Similarly, the Planet, a Houston-based company that owns and operates six data centers containing more than 40,000 servers, said it that has instituted strict security procedures. "Any time people come in and out of our facility -- bringing equipment in or out -- they have to go through the multiple points of security every time," said Yvonne Donaldson director, public relations at the Planet.
"Customers should expect this kind of access control system in any facility they are affiliated with," Crosby said.
Unfortunately, many data center facilities make a show of security but don't really stand up to serious scrutiny, said Chuck Goolsbee, blogger and vice president of Tech Ops at Seattle-based colocation facility digital.forest. "The 'rent-a-cop' types that they hire to work there are not really qualified to act as security gatekeepers. Minimum wage … and complete ignorance with regards to the equipment they are charged with guarding is what I've seen, at major players from Exodus (RIP) to InterNAP."When worst comes to worst
Obviously CI Host should have had certain controls in place to mitigate its security risk, but the reality is that it's quite difficult to create a break-in-proof facility, said Aaron Sawchuk, co-founder of the Massachusetts-based ColoSpace.
"This event certainly has encouraged us to re-examine the physical security at all of our sites. We review these practices on a regular basis anyway, but we will be paying special attention to things like common hallways other access areas," Sawchuk said.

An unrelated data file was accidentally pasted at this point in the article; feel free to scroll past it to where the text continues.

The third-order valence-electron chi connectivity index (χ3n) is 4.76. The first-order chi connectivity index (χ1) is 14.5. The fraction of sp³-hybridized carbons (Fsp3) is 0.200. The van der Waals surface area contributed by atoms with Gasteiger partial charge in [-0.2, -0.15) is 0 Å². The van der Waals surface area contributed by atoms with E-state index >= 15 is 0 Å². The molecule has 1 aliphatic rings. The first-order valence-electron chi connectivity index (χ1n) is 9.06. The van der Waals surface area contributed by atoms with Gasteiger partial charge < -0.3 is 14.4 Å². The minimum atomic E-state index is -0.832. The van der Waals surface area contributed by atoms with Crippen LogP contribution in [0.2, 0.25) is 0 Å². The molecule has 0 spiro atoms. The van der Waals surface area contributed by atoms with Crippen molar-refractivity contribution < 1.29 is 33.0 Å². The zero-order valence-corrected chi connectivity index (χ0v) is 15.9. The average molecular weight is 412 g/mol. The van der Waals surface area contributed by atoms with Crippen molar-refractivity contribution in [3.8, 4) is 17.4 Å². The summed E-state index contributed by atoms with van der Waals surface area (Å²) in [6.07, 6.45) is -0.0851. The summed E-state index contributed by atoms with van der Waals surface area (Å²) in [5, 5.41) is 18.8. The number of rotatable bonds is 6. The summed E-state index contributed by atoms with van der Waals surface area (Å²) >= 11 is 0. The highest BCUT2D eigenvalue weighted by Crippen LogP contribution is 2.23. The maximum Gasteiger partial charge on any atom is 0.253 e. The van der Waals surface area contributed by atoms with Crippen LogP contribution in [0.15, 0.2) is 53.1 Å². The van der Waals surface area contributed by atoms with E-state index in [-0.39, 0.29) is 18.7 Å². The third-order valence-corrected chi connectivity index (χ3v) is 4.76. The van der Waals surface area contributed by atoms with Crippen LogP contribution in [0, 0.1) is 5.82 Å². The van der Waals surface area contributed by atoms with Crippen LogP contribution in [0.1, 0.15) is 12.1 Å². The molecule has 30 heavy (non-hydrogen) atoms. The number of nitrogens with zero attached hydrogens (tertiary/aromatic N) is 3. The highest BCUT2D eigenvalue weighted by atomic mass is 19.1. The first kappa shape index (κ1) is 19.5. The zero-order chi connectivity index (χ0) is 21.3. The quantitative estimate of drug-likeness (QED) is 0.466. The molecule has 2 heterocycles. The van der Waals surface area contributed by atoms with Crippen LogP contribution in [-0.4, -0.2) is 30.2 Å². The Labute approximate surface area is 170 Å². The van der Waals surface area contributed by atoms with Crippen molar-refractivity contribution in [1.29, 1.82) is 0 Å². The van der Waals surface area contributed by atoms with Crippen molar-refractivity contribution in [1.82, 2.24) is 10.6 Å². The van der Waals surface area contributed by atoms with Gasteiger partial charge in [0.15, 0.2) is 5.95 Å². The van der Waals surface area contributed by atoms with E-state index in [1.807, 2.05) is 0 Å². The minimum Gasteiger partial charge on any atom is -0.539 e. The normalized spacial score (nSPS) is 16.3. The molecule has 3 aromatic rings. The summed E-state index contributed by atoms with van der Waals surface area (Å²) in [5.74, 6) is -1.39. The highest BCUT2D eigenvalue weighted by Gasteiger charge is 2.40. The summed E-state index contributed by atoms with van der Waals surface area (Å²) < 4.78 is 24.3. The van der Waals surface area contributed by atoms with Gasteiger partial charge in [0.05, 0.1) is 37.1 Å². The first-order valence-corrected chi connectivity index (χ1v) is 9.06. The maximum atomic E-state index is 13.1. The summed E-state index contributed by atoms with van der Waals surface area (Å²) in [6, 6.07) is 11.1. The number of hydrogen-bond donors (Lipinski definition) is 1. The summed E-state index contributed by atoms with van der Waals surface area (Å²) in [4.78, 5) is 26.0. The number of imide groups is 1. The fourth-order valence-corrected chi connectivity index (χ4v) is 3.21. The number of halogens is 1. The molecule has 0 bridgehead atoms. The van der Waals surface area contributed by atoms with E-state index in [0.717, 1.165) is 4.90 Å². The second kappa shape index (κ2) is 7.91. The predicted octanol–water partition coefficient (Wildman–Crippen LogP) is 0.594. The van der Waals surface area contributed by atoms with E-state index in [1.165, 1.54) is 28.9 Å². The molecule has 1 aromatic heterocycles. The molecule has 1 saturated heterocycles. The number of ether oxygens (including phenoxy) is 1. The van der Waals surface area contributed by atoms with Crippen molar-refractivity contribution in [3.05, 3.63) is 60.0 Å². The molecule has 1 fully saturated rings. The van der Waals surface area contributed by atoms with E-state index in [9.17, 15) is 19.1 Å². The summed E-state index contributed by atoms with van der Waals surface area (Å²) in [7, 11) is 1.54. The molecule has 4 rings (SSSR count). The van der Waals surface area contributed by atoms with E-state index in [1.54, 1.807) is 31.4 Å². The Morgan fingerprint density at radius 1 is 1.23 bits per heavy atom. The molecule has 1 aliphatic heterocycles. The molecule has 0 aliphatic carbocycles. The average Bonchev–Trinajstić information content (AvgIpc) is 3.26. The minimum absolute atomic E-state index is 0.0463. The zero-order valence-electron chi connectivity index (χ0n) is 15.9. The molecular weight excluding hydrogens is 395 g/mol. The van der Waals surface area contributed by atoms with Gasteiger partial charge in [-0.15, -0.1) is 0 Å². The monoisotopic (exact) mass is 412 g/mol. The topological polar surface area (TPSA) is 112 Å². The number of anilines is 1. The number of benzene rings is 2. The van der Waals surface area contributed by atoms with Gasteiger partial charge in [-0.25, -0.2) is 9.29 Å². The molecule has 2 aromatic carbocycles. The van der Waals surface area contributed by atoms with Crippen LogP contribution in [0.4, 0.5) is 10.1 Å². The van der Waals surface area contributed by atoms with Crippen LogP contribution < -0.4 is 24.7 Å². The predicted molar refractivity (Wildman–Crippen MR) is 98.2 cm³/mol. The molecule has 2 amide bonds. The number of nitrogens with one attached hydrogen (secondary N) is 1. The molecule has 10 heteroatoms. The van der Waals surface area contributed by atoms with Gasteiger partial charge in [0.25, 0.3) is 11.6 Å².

Even so, very few colocation providers should be patting themselves on the back, Goolsbee said. "So long as facilities are unmanned, this will happen. The concepts of a 'lights out' facility and a 'secure facility' are in so many ways mutually exclusive."
When a security breach does occur, colocation providers should regard CI Host's response as an example of what not to do: that is, lie to customers about the source of the downtime.
"They blamed a router issue," Goolsbee said. "What good does that do anyone? Customer equipment was gone. I can't imagine them maintaining any credibility in the marketplace after this has come to light."
Sawchuk agreed that notification and crisis management could have been handled better. There is never a good way to "spin" data center security problems, but the period of misinformation definitely hurt the firm more than it could have helped, he said.
"The Internet message boards and email lists are rife with examples of pissed-off customers who were led on for days thinking their servers were just down rather than stolen," Sawchuk said. "At the very least, that lack of information prevented the affected firms from notifying banks of possible credit card theft, and other important regulatory requirements. This piece of the event in and of itself could lead to a major legal headache for CI Host."